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73118 : Real Estate Advice

  • All13
  • Local Info0
  • Home Buying3
  • Home Selling8
  • Market Conditions0

Activity 13
Tue Oct 10, 2017
Sheila Danny Beal answered:
Oh and don't fall prey to realtors that say they can help you. research everything and everyone!!!
0 votes 23 answers Share Flag
Thu Jul 13, 2017
Scott Godzyk answered:
Your listing agent can easily edit the pictures when they post your home for sale. If you are selling on your own, you do not have that option.
0 votes 1 answer Share Flag
Fri Jul 7, 2017
UpNest Top Realtors answered:
Hi, Commission rates are negotiable and can vary. The key to negotiating the best rate is to compare and interview several agents in your local area. We started UpNest ( to help you compare top agents that compete to earn your business. Since agents compete for you, they offer their very best rates and services. You'll also get to ""comparison shop"" like you do for all the other things you usually pay for. It's free and there's no risk to try us out, Good luck!

You can also find out the average commission rate for your area here:
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0 votes 11 answers Share Flag
Mon Jan 23, 2017
Nikki asked:
Fri Jul 15, 2016
Rose Wilkinson answered:
It depends on what your neighbors have that have similar square footage, bedrooms, bathrooms, year built, etc.

One of the worst things I see sellers do is upgrade beyond what the neighborhood calls for. Brand new windows as opposed to the old fashioned, pulley kind is a prime example. I fixed a house in Central Park (NW 30th and Shartel) that had the old fashioned, pulley kind windows and found that none of the houses that sold over there had updated windows, so I wasn't going to spend $8,000 dollars updating mine (There were over 34 windows in the house)

However, it is my understanding that Edgemere Heights is rather cheeky. I would go to and pull up interior pics of homes in your neighborhood and see what they have before you make a decision to upgrade.

Rose Wilkinson
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0 votes 12 answers Share Flag
Mon Jan 28, 2013
Debra (Debbie) Rose answered:
well, since this 1.5+ year old question was resurrected............JKS, if you're still here reading this - which is doubtful, please let us now if you sold your house!
0 votes 19 answers Share Flag
Mon Jan 28, 2013
Jim Olive answered:
I've seen old questions get dredged up and given a new life, but I must say I've never seen the same people answer the same question several times over several years!
0 votes 25 answers Share Flag
Fri Feb 24, 2012
Bob Willett answered:
HUD REO contracts are absolutely not buyer friendly – but then no REO contract I’ve ever seen is. The way I read the contract, the only way you as the purchaser can absolutely receive your deposit back is if the property is damaged AFTER the contract is signed but BEFORE you close. Under Section E of the Conditions of Sale when referring to damages incurred after the date of the contract where FHA financing is NOT used it states: “Seller will not repair damages but may, at the sellers sole discretion, reduce the sale price. Purchaser has the option to cancel the contract and receive full refund of earnest money deposit.”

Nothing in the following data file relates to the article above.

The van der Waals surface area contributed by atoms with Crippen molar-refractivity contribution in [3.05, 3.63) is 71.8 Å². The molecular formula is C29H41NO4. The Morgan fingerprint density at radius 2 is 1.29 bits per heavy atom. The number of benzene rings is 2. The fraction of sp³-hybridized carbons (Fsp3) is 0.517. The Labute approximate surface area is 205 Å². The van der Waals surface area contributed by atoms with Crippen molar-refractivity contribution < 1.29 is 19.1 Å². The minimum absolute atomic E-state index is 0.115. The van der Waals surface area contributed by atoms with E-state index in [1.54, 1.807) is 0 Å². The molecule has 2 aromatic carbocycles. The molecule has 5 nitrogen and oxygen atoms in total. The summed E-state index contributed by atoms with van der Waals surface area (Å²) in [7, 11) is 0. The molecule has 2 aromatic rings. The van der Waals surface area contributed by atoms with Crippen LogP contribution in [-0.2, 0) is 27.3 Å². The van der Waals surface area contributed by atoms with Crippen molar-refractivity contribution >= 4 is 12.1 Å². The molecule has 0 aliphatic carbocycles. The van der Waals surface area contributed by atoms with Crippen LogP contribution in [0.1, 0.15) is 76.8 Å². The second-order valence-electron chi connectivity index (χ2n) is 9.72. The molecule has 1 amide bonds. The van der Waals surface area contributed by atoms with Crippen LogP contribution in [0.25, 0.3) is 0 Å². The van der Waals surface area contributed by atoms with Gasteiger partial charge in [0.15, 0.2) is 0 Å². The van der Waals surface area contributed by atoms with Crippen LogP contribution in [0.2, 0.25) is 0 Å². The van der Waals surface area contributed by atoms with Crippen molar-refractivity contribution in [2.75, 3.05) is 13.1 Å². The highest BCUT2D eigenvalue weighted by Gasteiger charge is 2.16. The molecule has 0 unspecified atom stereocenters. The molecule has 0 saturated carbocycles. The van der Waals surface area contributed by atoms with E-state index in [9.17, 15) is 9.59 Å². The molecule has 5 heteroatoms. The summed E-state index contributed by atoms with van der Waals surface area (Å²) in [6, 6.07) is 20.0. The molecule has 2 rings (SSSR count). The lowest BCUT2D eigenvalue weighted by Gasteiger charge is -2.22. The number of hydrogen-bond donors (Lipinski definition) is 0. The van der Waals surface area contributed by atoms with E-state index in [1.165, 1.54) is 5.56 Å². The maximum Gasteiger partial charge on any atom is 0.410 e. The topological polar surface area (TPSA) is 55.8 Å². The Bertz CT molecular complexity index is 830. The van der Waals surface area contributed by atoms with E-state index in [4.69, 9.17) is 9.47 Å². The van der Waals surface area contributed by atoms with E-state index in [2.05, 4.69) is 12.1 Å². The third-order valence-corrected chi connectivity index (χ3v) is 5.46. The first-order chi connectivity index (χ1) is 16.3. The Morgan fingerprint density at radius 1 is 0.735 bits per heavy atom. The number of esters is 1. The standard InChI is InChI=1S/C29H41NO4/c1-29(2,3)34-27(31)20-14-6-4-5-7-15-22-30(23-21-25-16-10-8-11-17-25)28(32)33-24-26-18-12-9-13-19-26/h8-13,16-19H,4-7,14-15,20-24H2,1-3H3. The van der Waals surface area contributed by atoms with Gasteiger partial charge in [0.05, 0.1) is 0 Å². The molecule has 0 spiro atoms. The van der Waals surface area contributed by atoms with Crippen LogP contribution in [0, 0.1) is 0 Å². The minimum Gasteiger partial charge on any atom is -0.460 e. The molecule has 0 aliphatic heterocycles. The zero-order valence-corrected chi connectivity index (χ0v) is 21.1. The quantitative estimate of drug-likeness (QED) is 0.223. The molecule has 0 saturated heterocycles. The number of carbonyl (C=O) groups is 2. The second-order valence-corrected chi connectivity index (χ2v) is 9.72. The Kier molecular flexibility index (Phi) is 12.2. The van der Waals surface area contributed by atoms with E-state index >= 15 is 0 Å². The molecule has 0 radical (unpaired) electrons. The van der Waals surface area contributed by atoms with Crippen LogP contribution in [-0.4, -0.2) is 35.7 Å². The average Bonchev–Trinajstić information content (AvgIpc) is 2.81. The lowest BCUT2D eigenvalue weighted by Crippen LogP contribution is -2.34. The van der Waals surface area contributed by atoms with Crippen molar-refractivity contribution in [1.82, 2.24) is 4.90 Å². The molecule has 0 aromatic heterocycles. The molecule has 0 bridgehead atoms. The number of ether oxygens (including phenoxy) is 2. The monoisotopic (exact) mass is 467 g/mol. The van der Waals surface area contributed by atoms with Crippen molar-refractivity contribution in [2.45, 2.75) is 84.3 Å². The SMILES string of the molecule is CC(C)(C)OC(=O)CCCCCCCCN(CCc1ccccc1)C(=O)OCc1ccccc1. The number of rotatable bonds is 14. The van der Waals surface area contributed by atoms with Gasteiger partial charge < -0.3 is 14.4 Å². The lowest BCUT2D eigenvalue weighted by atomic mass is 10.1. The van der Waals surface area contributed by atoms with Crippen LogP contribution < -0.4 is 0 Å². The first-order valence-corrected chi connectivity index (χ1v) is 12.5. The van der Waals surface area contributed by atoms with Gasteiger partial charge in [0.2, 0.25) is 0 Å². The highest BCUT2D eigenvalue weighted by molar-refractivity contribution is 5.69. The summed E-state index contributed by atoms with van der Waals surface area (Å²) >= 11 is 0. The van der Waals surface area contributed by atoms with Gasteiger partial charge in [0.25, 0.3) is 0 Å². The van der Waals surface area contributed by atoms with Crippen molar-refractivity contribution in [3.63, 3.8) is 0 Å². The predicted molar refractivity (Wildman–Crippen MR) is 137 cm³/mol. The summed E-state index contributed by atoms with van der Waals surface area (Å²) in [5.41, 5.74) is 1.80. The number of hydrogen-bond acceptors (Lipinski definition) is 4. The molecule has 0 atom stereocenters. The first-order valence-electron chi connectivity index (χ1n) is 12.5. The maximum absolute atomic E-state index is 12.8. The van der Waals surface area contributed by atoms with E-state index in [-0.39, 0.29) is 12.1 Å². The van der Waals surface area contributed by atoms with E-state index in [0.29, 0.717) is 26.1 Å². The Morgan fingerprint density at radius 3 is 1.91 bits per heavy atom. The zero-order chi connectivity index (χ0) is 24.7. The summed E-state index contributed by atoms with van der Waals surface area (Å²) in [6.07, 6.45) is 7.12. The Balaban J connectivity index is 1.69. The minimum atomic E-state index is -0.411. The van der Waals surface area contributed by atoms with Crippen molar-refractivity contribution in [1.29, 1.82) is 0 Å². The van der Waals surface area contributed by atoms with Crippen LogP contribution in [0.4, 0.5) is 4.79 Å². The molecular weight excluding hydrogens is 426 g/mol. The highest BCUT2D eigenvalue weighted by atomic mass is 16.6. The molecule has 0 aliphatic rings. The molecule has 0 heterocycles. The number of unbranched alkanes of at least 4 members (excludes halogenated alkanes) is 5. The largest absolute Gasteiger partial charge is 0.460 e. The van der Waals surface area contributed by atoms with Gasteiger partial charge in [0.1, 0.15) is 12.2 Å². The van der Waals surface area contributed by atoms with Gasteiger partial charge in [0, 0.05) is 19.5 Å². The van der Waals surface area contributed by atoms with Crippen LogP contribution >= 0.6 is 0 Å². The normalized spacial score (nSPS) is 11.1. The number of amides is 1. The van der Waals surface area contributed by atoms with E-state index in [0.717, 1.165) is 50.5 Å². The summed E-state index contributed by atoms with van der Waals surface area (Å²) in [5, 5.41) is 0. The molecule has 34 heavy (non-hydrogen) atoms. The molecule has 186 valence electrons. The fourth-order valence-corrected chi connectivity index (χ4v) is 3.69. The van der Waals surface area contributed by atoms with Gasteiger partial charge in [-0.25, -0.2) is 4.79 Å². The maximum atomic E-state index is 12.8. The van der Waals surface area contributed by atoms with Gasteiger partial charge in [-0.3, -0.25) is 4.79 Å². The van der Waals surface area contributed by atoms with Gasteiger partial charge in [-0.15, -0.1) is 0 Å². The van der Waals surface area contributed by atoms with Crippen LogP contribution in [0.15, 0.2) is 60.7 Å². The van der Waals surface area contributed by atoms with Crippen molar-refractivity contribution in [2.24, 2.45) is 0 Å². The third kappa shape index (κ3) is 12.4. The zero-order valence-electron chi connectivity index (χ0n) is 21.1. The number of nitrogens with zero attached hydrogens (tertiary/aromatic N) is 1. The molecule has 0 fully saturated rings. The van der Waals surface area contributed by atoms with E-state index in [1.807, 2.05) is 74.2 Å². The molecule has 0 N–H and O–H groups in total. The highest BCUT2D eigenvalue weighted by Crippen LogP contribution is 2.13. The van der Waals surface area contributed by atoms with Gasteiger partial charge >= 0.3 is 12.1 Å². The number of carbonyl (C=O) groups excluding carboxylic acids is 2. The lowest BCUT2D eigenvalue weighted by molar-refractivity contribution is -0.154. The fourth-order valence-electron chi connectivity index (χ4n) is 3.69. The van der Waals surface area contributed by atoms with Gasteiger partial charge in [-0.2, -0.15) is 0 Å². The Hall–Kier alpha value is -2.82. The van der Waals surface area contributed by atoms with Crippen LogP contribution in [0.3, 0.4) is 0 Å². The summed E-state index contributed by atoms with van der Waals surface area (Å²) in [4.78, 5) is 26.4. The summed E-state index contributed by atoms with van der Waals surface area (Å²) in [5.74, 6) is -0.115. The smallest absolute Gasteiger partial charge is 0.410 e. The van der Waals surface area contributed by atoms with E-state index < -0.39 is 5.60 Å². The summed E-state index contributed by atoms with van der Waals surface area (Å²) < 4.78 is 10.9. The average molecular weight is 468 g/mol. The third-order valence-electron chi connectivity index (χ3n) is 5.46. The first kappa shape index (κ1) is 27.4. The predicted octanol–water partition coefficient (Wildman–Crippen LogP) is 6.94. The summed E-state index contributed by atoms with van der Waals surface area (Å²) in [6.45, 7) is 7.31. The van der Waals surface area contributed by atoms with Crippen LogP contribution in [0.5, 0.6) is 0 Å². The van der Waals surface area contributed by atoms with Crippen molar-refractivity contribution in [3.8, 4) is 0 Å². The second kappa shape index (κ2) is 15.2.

The interesting thing is if you read Section B, it says “Purchaser acknowledges responsibility for taking such action as it believes necessary to satisfy itself that the property is in a condition acceptable to it … and agrees to accept the property in the condition existing as of the date of this contract.” But then the very next line says that “It is important to have a home inspection performed on the property in order to identify any possible defects.” So… you sign a contract that says you are buying it in its current condition, but then it says to have a home inspection. However, if you find any problems in your inspection, your only choice is to walk away and let them keep your deposit? Did I mention that this is not a buyer friendly contract?

Of course the real question is how strictly does HUD adhere to this contract? I would be surprised if HUD keeps every deposit where a home inspection turned-up problems and the buyer didn’t want to buy. I know I’ve had buyers back out and I’m pretty sure HUD never retained any their deposits. I wouldn’t be surprised if they did for investors though. I would be really interested in finding out what the outcome is in this case, and if anyone else has come across similar situations please post it.
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1 vote 5 answers Share Flag
Wed Mar 30, 2011
Rose Wilkinson answered:
I've noticed a lot of your questions posted. It seems to me you are also a real estate investor, like I am. I do a lot of contract assignments, and I may be able to find you some great wholesale deals. Also, I buy houses if you get your plate too full, and you want to make a quick buck.

I use to recruit Realtors for a major franchise in Oklahoma City before I started in my investing career, and I would tell you anybody who is savvy enough to be on this website answering questions will probally be a good Realtor for you. But I personally use Dawn Reuter, with Reuter Realty to assist me with buying and selling my own homes. Her number is 405-340-4377 and tell her Rose sent ya! ;-) She also has a property management company.

Rose Wilkinson, 405-881-5958
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0 votes 10 answers Share Flag
Fri Jan 30, 2009
Heidi Everett answered:
I am so sorry I have not been able to find any place available. If i see anything I will let you know.
0 votes 1 answer Share Flag
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